Thursday’s bond market has opened in negative territory following mixed economic data, even though stocks are in selling mode during early trading. The major stock indexes are showing sizable losses with the Dow down 115 points and the Nasdaq down 39 points. The bond market is currently down 12/32 (2.08%), but due to strength late yesterday afternoon we may not see much of a change in this morning’s mortgage rates if comparing to Wednesday’s morning pricing.
There were three pieces of data posted early this morning, none of which are considered to be key or highly important. The first was last week’s unemployment update that showed 262,000 new claims for unemployment benefits were filed last week. This was a large decline from the previous week’s revised 296,000 initial claims, indicating the employment sector strengthened last week. That makes the data bad news for bonds and mortgage rates. It is worth noting that because this is only a weekly snapshot of the sector, it usually does not influence mortgage rates. Unfortunately, this was enough of a variance from forecasts to have a negative impact on bond trading and this morning’s mortgage pricing.
The second release of the morning was March’s Personal Income and Outlays data, giving us a measurement of consumer ability to spend and current spending levels. The report revealed no change in income and a 0.4% rise in spending. Both readings were weaker than what analysts were expecting, so we can consider them good news for bonds and mortgage rates. However, traders don’t seem to be too impressed with the news because this was the most important of the three reports and we are still showing bonds losses.
We also got the 1st Quarter Employment Cost Index (ECI) this morning. It showed a 0.7% increase, slightly exceeding expectations of a 0.6% rise. Since it tracks employer costs for worker wages and benefits that helps us measure wage inflation, the stronger reading makes the data slightly unfavorable for the bond and mortgage market.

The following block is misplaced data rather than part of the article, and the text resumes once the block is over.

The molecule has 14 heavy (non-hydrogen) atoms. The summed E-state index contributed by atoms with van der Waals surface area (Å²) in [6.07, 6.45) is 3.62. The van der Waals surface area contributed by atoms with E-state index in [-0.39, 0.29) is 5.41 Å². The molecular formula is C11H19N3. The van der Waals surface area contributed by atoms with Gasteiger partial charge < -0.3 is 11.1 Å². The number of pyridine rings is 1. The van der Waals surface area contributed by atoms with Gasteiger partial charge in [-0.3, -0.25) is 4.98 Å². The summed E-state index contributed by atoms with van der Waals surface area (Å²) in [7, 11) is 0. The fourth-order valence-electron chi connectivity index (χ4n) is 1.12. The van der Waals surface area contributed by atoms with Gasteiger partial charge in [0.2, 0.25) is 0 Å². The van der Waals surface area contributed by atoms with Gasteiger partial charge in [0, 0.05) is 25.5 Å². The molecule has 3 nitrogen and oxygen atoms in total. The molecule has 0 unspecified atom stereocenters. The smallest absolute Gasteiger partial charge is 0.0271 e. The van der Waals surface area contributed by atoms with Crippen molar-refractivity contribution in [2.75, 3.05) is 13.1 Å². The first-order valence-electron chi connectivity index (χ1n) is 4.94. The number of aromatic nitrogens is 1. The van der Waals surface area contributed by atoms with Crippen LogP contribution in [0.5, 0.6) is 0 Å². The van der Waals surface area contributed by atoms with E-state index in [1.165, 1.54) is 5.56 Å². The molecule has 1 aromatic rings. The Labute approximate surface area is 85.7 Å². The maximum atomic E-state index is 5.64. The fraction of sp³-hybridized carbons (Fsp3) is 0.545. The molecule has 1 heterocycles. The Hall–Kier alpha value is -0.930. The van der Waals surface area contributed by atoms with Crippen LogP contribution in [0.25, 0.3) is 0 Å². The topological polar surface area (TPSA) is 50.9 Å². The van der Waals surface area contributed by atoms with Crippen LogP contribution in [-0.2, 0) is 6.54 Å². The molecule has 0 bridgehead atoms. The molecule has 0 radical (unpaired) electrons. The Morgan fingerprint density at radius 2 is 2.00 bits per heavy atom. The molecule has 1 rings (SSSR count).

The week closes tomorrow with two more reports, with one being considered a key piece of data for bonds and mortgage rates. The University of Michigan will update their Index of Consumer Sentiment for April just before 10:00 AM ET tomorrow. This report gives us an indication of consumer sentiment and their willingness to spend. Current forecasts are calling for little change from the preliminary reading of 95.9. This means that surveyed consumers were just as optimistic about their own financial situations as they were earlier this month. This data is relevant because if consumers feel better about their own financial and employment situations, they are more apt to make a large purchase in the near future, fueling economic growth. I don’t expect this report to have a significant impact on bonds and mortgage pricing unless it shows a noticeable revision due to the importance of the day’s second release.
The Institute for Supply Management (ISM) will post their manufacturing index for April late tomorrow morning in the second highly important report of the week. This is usually the first important economic report released each month and gives us an indication of manufacturer sentiment. A reading above 50 means that more surveyed trade executives felt business improved during the month than those who felt it had worsened. This points toward more manufacturing sector growth and could hurt bond prices, pushing mortgage rates higher. Analysts are expecting to see a reading of 51.9, up from March’s 51.5. Ideally, bond traders would like to see a reading below 50.0 as it would hint at contraction in the manufacturing sector rather than growth, but a decline from March’s level would still be good news for mortgage shoppers.